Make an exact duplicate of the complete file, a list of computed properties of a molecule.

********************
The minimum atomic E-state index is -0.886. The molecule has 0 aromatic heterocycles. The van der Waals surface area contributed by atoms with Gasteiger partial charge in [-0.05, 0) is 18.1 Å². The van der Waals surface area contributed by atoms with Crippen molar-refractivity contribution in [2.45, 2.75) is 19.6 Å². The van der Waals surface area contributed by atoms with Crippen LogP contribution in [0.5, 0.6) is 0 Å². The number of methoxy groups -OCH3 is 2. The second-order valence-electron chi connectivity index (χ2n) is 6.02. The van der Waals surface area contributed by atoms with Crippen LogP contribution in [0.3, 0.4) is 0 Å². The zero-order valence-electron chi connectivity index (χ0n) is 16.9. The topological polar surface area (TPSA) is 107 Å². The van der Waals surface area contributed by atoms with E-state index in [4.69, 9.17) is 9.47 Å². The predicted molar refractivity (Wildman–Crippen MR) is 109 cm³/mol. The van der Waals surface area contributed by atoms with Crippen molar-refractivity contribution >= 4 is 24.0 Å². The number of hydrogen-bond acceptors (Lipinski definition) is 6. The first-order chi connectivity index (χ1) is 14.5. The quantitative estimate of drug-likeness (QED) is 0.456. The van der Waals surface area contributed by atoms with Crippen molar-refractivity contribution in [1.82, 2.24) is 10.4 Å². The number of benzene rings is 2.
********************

The minimum atomic E-state index is -0.886. The molecule has 0 aromatic heterocycles. The van der Waals surface area contributed by atoms with Gasteiger partial charge in [-0.05, 0) is 18.1 Å². The van der Waals surface area contributed by atoms with Crippen molar-refractivity contribution in [2.45, 2.75) is 19.6 Å². The van der Waals surface area contributed by atoms with Crippen LogP contribution in [0.5, 0.6) is 0 Å². The number of methoxy groups -OCH3 is 2. The second-order valence-electron chi connectivity index (χ2n) is 6.02. The van der Waals surface area contributed by atoms with Crippen LogP contribution in [0.3, 0.4) is 0 Å². The zero-order valence-electron chi connectivity index (χ0n) is 16.9. The topological polar surface area (TPSA) is 107 Å². The van der Waals surface area contributed by atoms with E-state index in [4.69, 9.17) is 9.47 Å². The predicted molar refractivity (Wildman–Crippen MR) is 109 cm³/mol. The van der Waals surface area contributed by atoms with Crippen molar-refractivity contribution >= 4 is 24.0 Å². The number of hydrogen-bond acceptors (Lipinski definition) is 6. The first-order chi connectivity index (χ1) is 14.5. The quantitative estimate of drug-likeness (QED) is 0.456. The van der Waals surface area contributed by atoms with Crippen molar-refractivity contribution in [1.82, 2.24) is 10.4 Å². The number of benzene rings is 2.